As a journalist, on the radio and online, I have followed and covered the career of James Kochalka since 2000, around the time Carrot Boy The Beautiful and Monkey vs. Robot were released on CD and Monkey vs. Robot was released as a graphic novel. Although Kochalka had worked as a musician and cartoonist for years before 2000, clearly he has only gotten more popular and well-known since then, if only in the small ponds of comics and indy music. But I did enjoy his work from the first time I was exposed to it, and I believe his personal vision of comics is so compelling and exciting that I can't ever imagine a time when I won't want to follow his work. But am I a fan? I'd guess any interested observer looking at this blog would assume so. I don't personally feel like a fan, and I don't think I am fanatical in my devotion to Kochalka's work -- one small piece of original art is plenty for me, and I only made the four-hour drive to see him perform one year ago because extraordinary circumstances in my personal life gave me both the time and cash to easily go see him sing, and have him sign my copy of American Elf. My family and I had a wonderful time that night, and will never forget it, but the drive to Burlington, Vermont from where we live in upstate New York is long and not terribly interesting, and so I don't go over and see the band perform as often as I could. So am I a fan? It doesn't seem so to me. But I can see how you might think so.

The primary -- I think, only -- purpose of this website is journalistic. I am not here to impress James with my devotion, woo him with my wit, or make him love me through sheer, awesome will and determination. James Kochalka is not my Aquaman, in other words. Although I love the totality of his work, I do not love everything the man has created, and I am not obsessed with every detail -- or any detail, come to think of it -- of his personal life. I get all the info I need -- sometimes more than I want to know -- through his daily diary strip.

Occasionally, someone will mention my "friendship," with James, and although the coverage I have given his career over the years makes this an understandable assumption, it's not true: James and I have met precisely twice, in 2000 and again in 2004, and both times I was on a journalistic mission, covering his career. We've talked on the phone a bit more often, but as far as I can remember, every time was either so I could interview him, or so I could set up an interview with him for other radio colleagues.

I don't call him up to shoot the breeze, and neither does he do so with me. Certainly I feel friendly toward James -- his work reveals a deeply thoughful, even spiritual man about my age who is raising a small child and seems interested in many of the same political and social ideas I am interested in. He does not rankle me, annoy me, aggravate me, or exasperate me through his work.

So I am inclined to think positive thoughts about the man and wish him well. But I don't think I do our relationship any disservice or insult him at all when I say we are not friends. He has friends, I have friends, and we both know what friendship is and what it feels like and encompasses. This is not friendship. But again, I can see how an interested observer might make the mistake: My wife once referred to James and I as friends. That seemed like a compliment, in a way, to the congeniality of my, as I say, journalistic and professional relationship with the man. If we lived in the same town, maybe we'd be friends, I don't know. What my friend Marshall calls my "confrontational style" might inhibit all but the occasional get-togethers in that scenario, it's hard to say. But a girl can dream, can't she?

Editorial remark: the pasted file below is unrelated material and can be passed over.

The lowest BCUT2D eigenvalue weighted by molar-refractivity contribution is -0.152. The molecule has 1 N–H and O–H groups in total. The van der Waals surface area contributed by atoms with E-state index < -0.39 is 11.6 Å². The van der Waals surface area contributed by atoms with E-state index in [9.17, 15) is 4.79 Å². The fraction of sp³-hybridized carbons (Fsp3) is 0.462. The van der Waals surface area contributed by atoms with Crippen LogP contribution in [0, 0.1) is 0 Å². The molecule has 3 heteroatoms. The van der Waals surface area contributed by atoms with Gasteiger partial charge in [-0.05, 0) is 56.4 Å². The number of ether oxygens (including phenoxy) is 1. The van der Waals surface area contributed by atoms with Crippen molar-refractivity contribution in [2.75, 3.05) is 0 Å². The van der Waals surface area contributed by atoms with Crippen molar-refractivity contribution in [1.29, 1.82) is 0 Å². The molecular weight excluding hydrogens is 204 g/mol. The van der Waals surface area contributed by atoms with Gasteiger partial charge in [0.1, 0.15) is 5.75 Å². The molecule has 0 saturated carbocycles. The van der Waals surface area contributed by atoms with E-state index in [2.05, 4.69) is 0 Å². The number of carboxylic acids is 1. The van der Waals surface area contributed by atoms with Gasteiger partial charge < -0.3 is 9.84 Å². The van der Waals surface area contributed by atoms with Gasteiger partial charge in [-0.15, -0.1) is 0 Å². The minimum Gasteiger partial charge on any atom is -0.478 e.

So, I'm not really a fan, and I'm not really his friend. So what am I, what is he, and why this blog?

I have, since 1986, been employed almost continuously as a journalist. Because I enjoy Kochalka's work, I have chosen oftentimes in the course of my work to create critical reviews, broadcast and online interviews and other features related to Kochalka. This summer, just winding down, has been filled with a pretty extraordinary output of creative material from the man and from his band, and I have found that I am as excited as ever about his comics and his music. But I have been somewhat stymied in trying to find a central source of news about his music and cartooning careers. One must follow numerous message boards, blogs and websites to compile information about what is new and next in the creative career of James Kochalka. And since I am doing this research anyway for my own personal edification, and since I am a journalist, and since I know how to create a blog that could easily become a central repository for the information I want to remind myself to gather on a regular basis, here we are with KOCHALKAHOLIC!

I want to cover Kochalka's comics and music to the best of my ability. As a non-profit weblog run part-time by a guy working full-time and raising two children, I appreciate any news tidbits, tips and links you can throw my way to make this a better blog. I might be the guy "utlimately responsible" for this blog, but I need help from all the Kochalkaholics I can find, if it's going to work in the long run. But this journalistic intent is why the sidebar is filled with listings of his museum exhibitions and links to where you can buy his work, and it's why the sidebar does not contain a list of James's favourite TV shows or what he had for breakfast this morning.

One important note: I really need to give credit where credit is due. Cartoonist Jason Marcy, is, so far as I know, the person who first coined the term "Kochalkaholic." I heard it first from him, and he deserves full credit if you think it's a clever name for this blog. If you think it's a stupid name for a blog, or worse yet, a stupid blog in general, you'll have to blame me. I really love James Kochalka's stuff. You could say I'm his biggest fan.